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Emergence

Emergence implies excitement, speed, growth, and in particular the powerhouses of the Global South where ‘world-class’ glass-and-steel financial districts are found in close proximity to underserved slums. But emergence also implies a form of catching up, of being late, of being behind, and has done little to shed the ideas of racial and civilizational hierarchy which previously lurked behind the language of modernization. In the first of Part IV’s three chapters, Ilias Alami explores the particular ways in which financiers investing in South Africa discount Black African rule, and cast Black African workers as unruly and threatening to capital. As Jon Schubert shows, railways built in Angola by the Portuguese to facilitate extraction of ore to the South African coast have been revitalized for an ore-hungry China, but the promise of economic diversification that would come with the updated railway lines has yet to materialize. Linsey Ly’s chapter takes us to China’s internal colonisation of Inner Mongolia, and the successive speculative visions for Han Chinese modernisation of Mongolia that have resulted in a landscape littered with ghost cities, and scarred by rare earth extraction.

The language of ‘emergence’, of emerging and frontier markets, is now so commonplace in print and news media that it has almost become an unremarkable term. But the ease with which commentators and analysts speak of ‘emerging’ markets (and their counterpoint, ‘mature’ economies in the Global North) reflects the successful relaunching of doctrines of linear progress that used to be organized under the language of ‘modernization’. Mid-twentieth-century development was oriented around ‘modernization’: a form of industrial catch-up whereby the colonized world would become just like (an imagined version of) mid-century America's mass consumer society. The (white) Global North was the civilizational end point towards which former colonies should aspire. The fact that modernization theory is based on a fallacy – former colonies are merely ‘undeveloped’ because they have failed to ‘take off’ like America, and no attention is given to past and present forms of colonial extraction – has done little to soften its appeal in some quarters. But as ‘modernization’ and the end goal of 1950s America lost some of its sheen and relevance, ‘emergence’ took its ideological place. Emergence implies excitement, speed, growth and, in particular, the powerhouses of the Global South (including India, Mexico, Indonesia) where ‘world-class’ glass-and-steel financial districts are found in close proximity to underserved slums. But emergence also implies a form of catching up, of being late, of being behind, and has done little to shed the ideas of racial and civilizational hierarchy which previously lurked behind the language of modernization.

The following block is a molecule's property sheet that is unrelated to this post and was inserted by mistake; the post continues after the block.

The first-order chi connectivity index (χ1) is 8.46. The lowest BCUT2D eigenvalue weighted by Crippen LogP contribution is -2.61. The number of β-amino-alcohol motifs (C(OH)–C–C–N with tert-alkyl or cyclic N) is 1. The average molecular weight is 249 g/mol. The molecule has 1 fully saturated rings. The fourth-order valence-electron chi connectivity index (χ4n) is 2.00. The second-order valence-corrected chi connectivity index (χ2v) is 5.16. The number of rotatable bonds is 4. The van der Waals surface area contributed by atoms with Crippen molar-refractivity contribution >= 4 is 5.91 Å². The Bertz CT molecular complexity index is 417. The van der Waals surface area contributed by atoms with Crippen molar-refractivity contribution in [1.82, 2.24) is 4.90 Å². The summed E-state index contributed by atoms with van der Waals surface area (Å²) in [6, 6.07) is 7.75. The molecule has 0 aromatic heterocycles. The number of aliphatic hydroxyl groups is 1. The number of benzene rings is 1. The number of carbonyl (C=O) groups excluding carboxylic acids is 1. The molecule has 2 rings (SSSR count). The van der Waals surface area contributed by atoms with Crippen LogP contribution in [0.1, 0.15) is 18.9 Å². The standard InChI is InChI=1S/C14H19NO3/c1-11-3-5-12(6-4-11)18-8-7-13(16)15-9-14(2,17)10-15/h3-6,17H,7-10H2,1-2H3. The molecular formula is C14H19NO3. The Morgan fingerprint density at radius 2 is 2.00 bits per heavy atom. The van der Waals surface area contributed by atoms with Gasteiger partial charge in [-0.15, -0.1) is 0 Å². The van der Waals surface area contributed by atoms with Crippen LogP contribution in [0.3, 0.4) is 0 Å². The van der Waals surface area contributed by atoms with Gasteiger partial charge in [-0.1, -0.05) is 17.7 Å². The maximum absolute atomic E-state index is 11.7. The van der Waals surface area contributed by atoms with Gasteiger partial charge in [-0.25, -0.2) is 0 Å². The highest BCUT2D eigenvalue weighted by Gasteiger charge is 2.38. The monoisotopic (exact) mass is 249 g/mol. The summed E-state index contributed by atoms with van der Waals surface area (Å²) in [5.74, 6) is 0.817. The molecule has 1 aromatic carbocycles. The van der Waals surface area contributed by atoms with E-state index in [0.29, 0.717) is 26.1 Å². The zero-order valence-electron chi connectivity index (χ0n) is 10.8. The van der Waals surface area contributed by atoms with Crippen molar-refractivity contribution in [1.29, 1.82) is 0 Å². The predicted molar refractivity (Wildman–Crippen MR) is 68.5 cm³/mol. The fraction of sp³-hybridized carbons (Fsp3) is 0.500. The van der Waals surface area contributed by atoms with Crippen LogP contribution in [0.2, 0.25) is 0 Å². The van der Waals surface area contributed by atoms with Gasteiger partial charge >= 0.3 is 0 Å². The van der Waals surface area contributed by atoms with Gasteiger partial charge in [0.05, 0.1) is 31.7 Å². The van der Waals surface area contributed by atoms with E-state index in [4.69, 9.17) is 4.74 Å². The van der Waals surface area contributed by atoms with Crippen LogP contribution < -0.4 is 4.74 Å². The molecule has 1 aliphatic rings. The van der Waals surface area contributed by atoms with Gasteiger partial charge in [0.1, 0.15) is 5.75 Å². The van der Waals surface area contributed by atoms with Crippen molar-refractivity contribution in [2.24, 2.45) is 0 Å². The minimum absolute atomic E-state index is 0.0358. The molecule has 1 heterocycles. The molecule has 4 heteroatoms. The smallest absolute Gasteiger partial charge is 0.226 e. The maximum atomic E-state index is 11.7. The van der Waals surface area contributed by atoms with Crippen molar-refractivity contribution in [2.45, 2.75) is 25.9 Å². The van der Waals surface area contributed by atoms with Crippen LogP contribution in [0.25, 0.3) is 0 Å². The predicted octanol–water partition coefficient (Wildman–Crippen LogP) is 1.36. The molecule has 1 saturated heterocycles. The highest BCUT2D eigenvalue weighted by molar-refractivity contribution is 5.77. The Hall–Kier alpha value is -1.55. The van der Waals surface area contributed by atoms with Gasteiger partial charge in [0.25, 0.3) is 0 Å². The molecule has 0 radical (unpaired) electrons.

What – or rather, where – are ‘emerging markets’? Are they the same territories as those that might previously have been termed the ‘Global South’, the ‘Third World’ or ‘developing countries’? Each of these terms carries a significant amount of baggage, and many of us are socialized into using one while deliberately rejecting the others. The term ‘Third World’ entered the English language in the 1950s as a way to differentiate (former) colonies from the capitalist ‘First’ and communist ‘Second’ worlds in the context of the Cold War. Some may be reluctant to use the term ‘Third World’, because it is so often used in a derogatory and racist way about supposedly ‘backward’ places that it has come to carry understandably uncomfortable connotations. But, as Vijay Prashad (2007) reminds us, the ‘Third World’ can also be understood as a project rather than a place; a project in which formerly colonized people came together in an attempt to chart a more just, postcolonial international economic order. Coalescing around the Asian-African Conference in Bandung (1955) and the First Summit of the Non-Aligned Movement in Belgrade (1961) this ‘Third World project’ also incubated demands for a ‘New International Economic Order’ (NIEO).